coffer using a hammer he specially brought for that purpose. He was
not able to break even a small piece off since he said the stone was
so hard. He could not even make an impression. He did note that when
he struck it, it gave out “a sound like a bell which could be heard
at a great distance.”
In 1664 Vausleb remarked that the Grand Gallery was lofty and well
built, but so dark. He observed a small aperture in one of the walls
of the King’s chamber (the southern airshaft) and said he could not
understand what its purpose was.
In 1666, Kircher visited the Great Pyramid. He believed that
obelisks and pyramids have mystical and hidden significances. He was
the first, as far as we know, to propose this view of the hidden or
symbolic significance of the Great Pyramid.
The Frenchman Benoit de Maillet, Consul-General in Egypt from
1692-1708, was one of the first to make a serious study of the Great
Pyramid. He believed that the Pharaoh was interred in the King’s
Chamber and passages were sealed up and the workman than left
through the well shaft.
In 1693, De Careri visited the Great Pyramid and was one of the
first to suggest that the Great Pyramid in addition to being used as
a tomb was used for astronomical purposes.
In 1699, Paul Lucas traveled to the pyramids a treasure hunter. He
voyaged “to collect gems, coins and curios for sale.” As far as we
know, he found nothing.
In 1701, Veryard a Medical Doctor from London, climbed the Great
Pyramid and describes his adventure as thus. “The exterior was in
the form of steps, by which we ascended, but not without some
difficulty and danger, from the irregularity and decayed state of
the stones. At about half of the ascent, we found a place, which
seemed expressly made for a resting place for travelers, capable of
holding nine or ten persons.
After remaining here for some time, we
proceeded to the top; which, although when viewed from below, it
appears to end in a point, can nevertheless contain forty persons
with great ease. From thence, we had a prospect on one side of the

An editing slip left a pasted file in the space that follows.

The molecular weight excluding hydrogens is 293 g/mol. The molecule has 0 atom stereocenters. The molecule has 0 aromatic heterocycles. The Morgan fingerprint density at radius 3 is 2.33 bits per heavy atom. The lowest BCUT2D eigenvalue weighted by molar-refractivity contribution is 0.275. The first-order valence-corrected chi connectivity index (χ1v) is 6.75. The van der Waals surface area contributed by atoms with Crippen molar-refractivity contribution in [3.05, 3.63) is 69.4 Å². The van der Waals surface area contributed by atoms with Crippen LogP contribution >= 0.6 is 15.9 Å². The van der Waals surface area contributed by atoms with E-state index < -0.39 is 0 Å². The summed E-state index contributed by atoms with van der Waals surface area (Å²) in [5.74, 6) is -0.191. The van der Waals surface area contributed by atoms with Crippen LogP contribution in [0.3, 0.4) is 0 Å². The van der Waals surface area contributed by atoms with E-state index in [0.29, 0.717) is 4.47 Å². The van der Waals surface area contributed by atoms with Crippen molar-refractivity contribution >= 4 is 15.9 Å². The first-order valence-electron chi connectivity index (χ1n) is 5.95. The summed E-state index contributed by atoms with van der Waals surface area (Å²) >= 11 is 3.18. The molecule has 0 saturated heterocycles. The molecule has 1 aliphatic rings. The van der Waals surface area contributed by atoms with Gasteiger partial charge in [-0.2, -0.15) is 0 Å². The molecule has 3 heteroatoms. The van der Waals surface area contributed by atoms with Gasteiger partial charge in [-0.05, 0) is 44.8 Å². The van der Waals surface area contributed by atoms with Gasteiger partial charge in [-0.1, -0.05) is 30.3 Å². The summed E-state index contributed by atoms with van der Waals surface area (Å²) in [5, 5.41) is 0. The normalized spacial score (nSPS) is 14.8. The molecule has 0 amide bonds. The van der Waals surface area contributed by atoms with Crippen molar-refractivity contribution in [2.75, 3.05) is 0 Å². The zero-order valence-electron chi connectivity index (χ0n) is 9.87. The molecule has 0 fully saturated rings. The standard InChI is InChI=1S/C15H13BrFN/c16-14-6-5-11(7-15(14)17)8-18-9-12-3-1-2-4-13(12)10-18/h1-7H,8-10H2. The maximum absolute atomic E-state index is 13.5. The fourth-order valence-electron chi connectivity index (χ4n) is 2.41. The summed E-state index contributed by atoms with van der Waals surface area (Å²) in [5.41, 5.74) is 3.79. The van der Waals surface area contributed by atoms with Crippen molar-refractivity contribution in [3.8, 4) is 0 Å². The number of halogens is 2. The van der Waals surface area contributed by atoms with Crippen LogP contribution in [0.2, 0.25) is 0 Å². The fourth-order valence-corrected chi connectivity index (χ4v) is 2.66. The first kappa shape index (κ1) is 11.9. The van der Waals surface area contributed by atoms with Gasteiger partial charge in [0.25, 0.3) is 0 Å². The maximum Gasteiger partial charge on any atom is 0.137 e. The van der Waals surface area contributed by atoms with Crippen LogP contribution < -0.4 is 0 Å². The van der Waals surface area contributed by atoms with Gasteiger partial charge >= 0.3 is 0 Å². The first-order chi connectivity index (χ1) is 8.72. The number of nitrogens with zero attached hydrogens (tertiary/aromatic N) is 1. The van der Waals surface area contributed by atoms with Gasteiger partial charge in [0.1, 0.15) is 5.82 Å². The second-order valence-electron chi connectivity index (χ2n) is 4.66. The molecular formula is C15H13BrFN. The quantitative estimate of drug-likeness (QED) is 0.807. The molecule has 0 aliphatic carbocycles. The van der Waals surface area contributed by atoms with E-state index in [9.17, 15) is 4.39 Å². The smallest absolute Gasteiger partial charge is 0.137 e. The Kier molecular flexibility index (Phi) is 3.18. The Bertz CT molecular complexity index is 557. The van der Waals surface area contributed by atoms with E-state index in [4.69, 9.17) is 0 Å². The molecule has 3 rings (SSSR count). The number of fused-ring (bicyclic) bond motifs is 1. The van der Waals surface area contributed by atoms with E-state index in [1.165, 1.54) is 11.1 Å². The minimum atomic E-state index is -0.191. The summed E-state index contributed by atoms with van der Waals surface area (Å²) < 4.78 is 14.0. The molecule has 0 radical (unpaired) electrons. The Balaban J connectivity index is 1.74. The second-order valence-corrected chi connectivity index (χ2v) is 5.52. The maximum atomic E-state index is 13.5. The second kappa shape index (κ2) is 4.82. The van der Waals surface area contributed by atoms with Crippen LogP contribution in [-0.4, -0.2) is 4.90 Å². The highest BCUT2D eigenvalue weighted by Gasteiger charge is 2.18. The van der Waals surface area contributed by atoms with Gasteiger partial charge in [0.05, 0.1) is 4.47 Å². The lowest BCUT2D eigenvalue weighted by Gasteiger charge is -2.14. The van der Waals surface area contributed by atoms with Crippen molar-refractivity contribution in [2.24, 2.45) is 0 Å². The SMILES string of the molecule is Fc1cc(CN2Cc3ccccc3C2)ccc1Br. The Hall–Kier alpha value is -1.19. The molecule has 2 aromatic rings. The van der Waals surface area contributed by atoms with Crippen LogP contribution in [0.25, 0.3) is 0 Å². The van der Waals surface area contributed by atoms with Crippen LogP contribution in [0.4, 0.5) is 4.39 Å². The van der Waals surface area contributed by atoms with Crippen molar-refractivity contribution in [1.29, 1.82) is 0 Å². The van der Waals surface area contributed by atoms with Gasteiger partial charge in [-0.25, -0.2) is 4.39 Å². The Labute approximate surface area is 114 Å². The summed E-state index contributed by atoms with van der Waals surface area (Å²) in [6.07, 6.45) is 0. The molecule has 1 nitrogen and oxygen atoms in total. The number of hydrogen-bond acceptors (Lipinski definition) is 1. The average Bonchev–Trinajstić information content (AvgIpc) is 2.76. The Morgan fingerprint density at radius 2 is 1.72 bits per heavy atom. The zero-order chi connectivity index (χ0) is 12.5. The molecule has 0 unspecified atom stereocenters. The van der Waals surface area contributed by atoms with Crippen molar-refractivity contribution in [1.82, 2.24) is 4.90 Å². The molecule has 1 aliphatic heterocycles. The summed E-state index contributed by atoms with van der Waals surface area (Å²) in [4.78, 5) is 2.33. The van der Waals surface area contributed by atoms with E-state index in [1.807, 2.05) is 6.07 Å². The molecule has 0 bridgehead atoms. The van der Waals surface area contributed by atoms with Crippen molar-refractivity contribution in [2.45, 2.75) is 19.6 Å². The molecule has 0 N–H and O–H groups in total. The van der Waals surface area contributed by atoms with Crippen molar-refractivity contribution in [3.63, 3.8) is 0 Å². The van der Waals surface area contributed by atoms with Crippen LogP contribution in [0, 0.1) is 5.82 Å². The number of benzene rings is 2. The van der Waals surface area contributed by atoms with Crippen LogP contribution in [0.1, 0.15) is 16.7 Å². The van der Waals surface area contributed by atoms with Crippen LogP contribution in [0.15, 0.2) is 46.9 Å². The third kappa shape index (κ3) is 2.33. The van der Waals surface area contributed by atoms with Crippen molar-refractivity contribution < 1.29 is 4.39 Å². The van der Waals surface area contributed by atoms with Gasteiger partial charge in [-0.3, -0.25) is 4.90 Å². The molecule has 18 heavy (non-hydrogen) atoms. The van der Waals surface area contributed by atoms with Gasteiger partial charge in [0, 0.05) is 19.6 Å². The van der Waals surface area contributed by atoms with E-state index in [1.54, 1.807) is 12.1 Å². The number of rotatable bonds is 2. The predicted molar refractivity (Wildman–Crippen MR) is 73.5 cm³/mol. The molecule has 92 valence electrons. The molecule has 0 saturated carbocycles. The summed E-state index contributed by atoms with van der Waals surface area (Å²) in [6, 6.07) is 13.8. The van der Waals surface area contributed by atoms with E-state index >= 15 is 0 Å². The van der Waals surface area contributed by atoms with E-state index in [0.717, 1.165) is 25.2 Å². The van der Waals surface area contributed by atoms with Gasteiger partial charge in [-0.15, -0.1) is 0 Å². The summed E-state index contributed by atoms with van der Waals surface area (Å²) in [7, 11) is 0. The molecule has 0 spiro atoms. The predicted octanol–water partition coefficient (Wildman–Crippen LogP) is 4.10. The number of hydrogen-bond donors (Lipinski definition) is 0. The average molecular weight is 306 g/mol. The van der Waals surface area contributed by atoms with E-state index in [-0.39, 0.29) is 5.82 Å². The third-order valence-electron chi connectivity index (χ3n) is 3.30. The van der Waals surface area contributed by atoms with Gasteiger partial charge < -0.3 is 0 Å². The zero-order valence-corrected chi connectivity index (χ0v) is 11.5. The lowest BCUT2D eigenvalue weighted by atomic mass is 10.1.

barren sandy deserts of Africa; and on the other, or Cairo, the
Nile, and the adjoining country, with all the towers and villages.”
In 1709, Egmont climbed the pyramid and called the half way resting
chasm an “inn”.
In 1711, Perizonius in his History of Egypt, wrote about the
traditions and legends of who built the Great Pyramid.
In 1714, Paul Lucas proposed that the pyramid was a giant sundial
and would indicate the solstices.
In 1715, a Roman Catholic,
Pere Claude Sicard visited the Great
Pyramid. His account is interesting in that he describes an unusual
feature of the empty coffin in the King’s chamber. He states:”It was
formed out of a single block of granite, had no cover, and when
struck, sounded like a bell.” He also notes and describes the ramps
on each side of the Grand Gallery.
In 1721, Thomas Shaw observed that the core masonry contained fossil
shells and is the first to record that the blocks are composed of nummulitic limestone. He believed that interior passages and
chambers were intended for mystical worship of Osiris. Thus the
Great Pyramid was essentially a temple used for initiation into the
In 1737, the famous Dane traveler,
Frederick Lewis Norden, went to
Egypt for the purpose of making drawings and sketches of the
In 1737, Richard Pococke visited Egypt and in 1743 published his
famous works Pococke’s Travels which had an account of his visit to
the Giza Plateau.
In 1743, Dr Perry visited the Great Pyramid and also believed that
the pyramid was built to be used in religious rites and mysteries.
In 1753, Abbe Claude-Louis Fourmont, published in his book his
account of his visit to the Great Pyramid. He described the Grand
Gallery as “very magnificent both in workmanship and materials…There
were ramps on each side and quadrangular holes over them and it was
constructed with slabs of marble (limestone) so finely put together
that the joints could scarcely be perceived and the walls became